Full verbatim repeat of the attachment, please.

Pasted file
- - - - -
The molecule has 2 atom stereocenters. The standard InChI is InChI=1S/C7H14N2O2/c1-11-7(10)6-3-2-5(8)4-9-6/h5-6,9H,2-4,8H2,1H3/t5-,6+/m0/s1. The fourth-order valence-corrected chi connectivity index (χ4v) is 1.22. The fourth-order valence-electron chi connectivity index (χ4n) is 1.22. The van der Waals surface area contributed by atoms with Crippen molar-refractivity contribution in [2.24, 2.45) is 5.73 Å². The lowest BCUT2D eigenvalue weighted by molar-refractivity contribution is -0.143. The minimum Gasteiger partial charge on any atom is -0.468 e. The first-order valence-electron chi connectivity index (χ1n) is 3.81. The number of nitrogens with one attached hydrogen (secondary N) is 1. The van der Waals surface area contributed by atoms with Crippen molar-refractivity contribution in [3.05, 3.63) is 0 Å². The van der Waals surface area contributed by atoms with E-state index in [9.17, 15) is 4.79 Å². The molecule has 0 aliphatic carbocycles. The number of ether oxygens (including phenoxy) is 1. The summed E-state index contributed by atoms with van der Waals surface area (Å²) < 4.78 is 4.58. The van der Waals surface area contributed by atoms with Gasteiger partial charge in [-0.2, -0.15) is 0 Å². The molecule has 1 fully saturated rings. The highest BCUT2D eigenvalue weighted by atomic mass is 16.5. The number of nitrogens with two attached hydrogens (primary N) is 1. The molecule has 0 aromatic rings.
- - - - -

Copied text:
The molecule has 2 atom stereocenters. The standard InChI is InChI=1S/C7H14N2O2/c1-11-7(10)6-3-2-5(8)4-9-6/h5-6,9H,2-4,8H2,1H3/t5-,6+/m0/s1. The fourth-order valence-corrected chi connectivity index (χ4v) is 1.22. The fourth-order valence-electron chi connectivity index (χ4n) is 1.22. The van der Waals surface area contributed by atoms with Crippen molar-refractivity contribution in [2.24, 2.45) is 5.73 Å². The lowest BCUT2D eigenvalue weighted by molar-refractivity contribution is -0.143. The minimum Gasteiger partial charge on any atom is -0.468 e. The first-order valence-electron chi connectivity index (χ1n) is 3.81. The number of nitrogens with one attached hydrogen (secondary N) is 1. The van der Waals surface area contributed by atoms with Crippen molar-refractivity contribution in [3.05, 3.63) is 0 Å². The van der Waals surface area contributed by atoms with E-state index in [9.17, 15) is 4.79 Å². The molecule has 0 aliphatic carbocycles. The number of ether oxygens (including phenoxy) is 1. The summed E-state index contributed by atoms with van der Waals surface area (Å²) < 4.78 is 4.58. The van der Waals surface area contributed by atoms with Gasteiger partial charge in [-0.2, -0.15) is 0 Å². The molecule has 1 fully saturated rings. The highest BCUT2D eigenvalue weighted by atomic mass is 16.5. The number of nitrogens with two attached hydrogens (primary N) is 1. The molecule has 0 aromatic rings.